Someone hit our community's mailbox and trying to get it fixed has become a major nightmare. Basically, when it was hit, the aluminum pedestal was snapped off right at the base. I have an idea on how to fix it, but it involves building a wood pedestal with a 4x4, mounting it to a 4x4 bracket, and then mounting that bracket into the concrete. I've tried removing this base, but these nuts are in really good.

Being that I am the HOA president, it's my duty to find a fix for this ASAP, so I am hoping some of you can assist me here.

Edit: BTW, I called the original manufacturer and they do not make replacement parts for this discontinued 1997 model.

enter image description here

  • 2
    To remove the base from the concrete, heat the nuts with a torch, let cool, heat again and turn while still warm.
    – Edwin
    Dec 19, 2013 at 17:28
  • 2
    What about calling a welder to repair what you've got rather than trying to replace the broken piece?
    – mac
    Dec 19, 2013 at 18:49
  • @mac That's a great idea. I am going to check Angie's List. Dec 19, 2013 at 18:54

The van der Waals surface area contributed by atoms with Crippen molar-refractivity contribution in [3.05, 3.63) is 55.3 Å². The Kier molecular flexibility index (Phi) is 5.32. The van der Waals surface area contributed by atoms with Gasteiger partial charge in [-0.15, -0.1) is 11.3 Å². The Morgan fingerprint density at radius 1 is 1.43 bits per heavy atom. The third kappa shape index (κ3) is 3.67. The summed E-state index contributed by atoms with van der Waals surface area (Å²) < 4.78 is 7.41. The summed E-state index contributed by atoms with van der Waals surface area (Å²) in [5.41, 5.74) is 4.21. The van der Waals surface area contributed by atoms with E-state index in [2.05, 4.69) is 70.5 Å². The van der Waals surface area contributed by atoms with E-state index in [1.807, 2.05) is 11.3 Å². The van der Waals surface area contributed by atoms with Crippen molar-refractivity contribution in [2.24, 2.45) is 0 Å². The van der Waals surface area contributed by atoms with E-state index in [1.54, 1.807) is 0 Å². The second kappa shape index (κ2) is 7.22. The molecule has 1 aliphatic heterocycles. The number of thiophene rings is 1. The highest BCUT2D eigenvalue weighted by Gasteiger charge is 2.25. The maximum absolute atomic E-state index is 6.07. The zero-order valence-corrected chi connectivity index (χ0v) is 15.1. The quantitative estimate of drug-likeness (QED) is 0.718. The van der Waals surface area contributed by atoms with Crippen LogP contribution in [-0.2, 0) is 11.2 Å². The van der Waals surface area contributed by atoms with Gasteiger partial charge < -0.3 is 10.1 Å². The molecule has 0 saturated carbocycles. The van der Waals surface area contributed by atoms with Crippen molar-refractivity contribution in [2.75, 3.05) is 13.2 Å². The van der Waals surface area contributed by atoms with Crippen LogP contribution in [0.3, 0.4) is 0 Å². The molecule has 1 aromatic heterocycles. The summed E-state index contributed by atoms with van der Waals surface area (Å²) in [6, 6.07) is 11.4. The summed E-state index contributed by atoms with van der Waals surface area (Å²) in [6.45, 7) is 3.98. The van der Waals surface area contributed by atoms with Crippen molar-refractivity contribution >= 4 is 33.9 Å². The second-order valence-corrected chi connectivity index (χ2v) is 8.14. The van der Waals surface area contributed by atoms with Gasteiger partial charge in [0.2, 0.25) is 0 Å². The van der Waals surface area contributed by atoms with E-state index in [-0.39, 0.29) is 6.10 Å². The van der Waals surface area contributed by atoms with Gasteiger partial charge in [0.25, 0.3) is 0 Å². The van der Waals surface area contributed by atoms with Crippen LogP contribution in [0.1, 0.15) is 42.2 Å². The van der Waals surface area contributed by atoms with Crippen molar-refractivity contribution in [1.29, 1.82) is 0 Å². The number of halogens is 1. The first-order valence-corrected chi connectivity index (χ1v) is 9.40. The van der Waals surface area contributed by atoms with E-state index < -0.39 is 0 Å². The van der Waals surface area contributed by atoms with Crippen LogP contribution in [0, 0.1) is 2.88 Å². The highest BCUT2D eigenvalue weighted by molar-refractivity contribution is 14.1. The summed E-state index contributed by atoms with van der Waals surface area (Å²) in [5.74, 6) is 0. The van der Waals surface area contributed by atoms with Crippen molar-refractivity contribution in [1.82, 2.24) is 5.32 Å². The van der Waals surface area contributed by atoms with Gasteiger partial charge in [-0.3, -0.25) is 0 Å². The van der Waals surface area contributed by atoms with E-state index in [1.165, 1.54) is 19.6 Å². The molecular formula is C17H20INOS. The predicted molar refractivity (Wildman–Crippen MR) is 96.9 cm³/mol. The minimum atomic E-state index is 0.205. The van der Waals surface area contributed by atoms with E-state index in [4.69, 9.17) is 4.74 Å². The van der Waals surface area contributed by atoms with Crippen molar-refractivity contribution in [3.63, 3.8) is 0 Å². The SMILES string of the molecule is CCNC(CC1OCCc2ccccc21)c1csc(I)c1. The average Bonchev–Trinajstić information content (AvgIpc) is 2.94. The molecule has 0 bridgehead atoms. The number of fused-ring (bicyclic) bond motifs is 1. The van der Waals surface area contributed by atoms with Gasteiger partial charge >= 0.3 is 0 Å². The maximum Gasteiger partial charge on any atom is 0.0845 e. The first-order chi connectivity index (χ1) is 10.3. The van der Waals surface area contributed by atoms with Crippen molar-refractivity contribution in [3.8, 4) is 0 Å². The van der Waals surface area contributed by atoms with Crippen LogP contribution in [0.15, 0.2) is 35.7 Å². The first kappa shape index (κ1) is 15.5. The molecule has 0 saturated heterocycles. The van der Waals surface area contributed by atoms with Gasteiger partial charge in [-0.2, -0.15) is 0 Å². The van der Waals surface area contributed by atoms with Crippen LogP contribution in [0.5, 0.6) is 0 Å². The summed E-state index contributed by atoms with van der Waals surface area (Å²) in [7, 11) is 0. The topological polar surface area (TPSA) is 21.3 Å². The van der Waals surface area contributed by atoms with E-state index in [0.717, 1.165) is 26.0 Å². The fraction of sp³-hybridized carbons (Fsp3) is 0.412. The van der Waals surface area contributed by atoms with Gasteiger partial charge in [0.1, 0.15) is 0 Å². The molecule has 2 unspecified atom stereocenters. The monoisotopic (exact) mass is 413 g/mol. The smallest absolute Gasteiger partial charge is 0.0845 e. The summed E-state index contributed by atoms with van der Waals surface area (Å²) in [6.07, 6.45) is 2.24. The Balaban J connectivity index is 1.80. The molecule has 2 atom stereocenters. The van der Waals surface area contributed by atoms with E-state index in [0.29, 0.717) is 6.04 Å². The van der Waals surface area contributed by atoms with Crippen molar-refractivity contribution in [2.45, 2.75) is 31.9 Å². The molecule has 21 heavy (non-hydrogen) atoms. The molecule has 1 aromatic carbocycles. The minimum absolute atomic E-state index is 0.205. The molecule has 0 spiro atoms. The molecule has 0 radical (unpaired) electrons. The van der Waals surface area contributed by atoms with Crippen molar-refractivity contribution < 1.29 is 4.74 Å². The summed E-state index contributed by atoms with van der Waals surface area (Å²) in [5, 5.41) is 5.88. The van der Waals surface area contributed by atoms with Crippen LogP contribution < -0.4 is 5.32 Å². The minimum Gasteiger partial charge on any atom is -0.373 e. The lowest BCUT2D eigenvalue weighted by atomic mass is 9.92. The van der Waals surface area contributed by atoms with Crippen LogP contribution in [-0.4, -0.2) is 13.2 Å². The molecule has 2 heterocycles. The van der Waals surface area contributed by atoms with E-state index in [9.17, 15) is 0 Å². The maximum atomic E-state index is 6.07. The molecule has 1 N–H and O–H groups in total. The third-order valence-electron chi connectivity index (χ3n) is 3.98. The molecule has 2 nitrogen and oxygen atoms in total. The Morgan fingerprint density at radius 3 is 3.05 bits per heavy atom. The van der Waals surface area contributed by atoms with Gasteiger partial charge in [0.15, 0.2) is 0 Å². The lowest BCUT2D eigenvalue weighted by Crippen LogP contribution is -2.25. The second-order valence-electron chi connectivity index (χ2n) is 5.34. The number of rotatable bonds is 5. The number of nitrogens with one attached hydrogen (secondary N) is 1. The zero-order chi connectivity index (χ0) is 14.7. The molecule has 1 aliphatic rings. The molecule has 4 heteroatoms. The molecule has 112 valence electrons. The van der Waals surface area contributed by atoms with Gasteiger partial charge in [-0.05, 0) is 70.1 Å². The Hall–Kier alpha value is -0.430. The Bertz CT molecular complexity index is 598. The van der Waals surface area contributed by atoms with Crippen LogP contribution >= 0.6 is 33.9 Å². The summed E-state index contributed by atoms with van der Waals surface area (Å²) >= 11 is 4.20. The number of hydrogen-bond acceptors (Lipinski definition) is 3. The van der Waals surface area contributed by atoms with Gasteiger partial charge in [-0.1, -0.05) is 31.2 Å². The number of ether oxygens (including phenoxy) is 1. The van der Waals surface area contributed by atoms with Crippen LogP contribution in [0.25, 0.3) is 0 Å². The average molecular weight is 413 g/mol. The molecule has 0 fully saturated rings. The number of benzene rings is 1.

• Does Angie know any welders? Seems like they might travel in different circles. Good luck.
    – mac
    Dec 19, 2013 at 19:25
  • 1
    Absolutely either repair the base or weld up a replacement. Introducing wood will result in a rickety structure. You will need to get the base off somehow or design a replacement base to work around it because it's impractical to field weld aluminum. Any breeze blows away the shield gas, resulting in lousy welds.
    – bcworkz
    Dec 19, 2013 at 23:41

1 Answer 1


If you know who hit it, buy a new mailbox, and send them the bill. They are liable.

If you don't know who hit it, there's more incentive to save a buck by fixing this one, since most insurance companies will raise your rates if you file for a hit and run, and the raised rates will cost more than just fixing it.

If you can't get the nuts off, either cut them off (if you use a nut-splitter the studs may still be usable) and haul the whole base in to a welder, or have them make a whole new base (the post is pretty thin and may not weld well) and drill holes for new anchors to park it beside the old one.


Put anti-seize on the new nuts - someone will thank you (or your ghost) the next time this happens.

Your Answer

By clicking “Post Your Answer”, you agree to our terms of service and acknowledge you have read our privacy policy.

Not the answer you're looking for? Browse other questions tagged or ask your own question.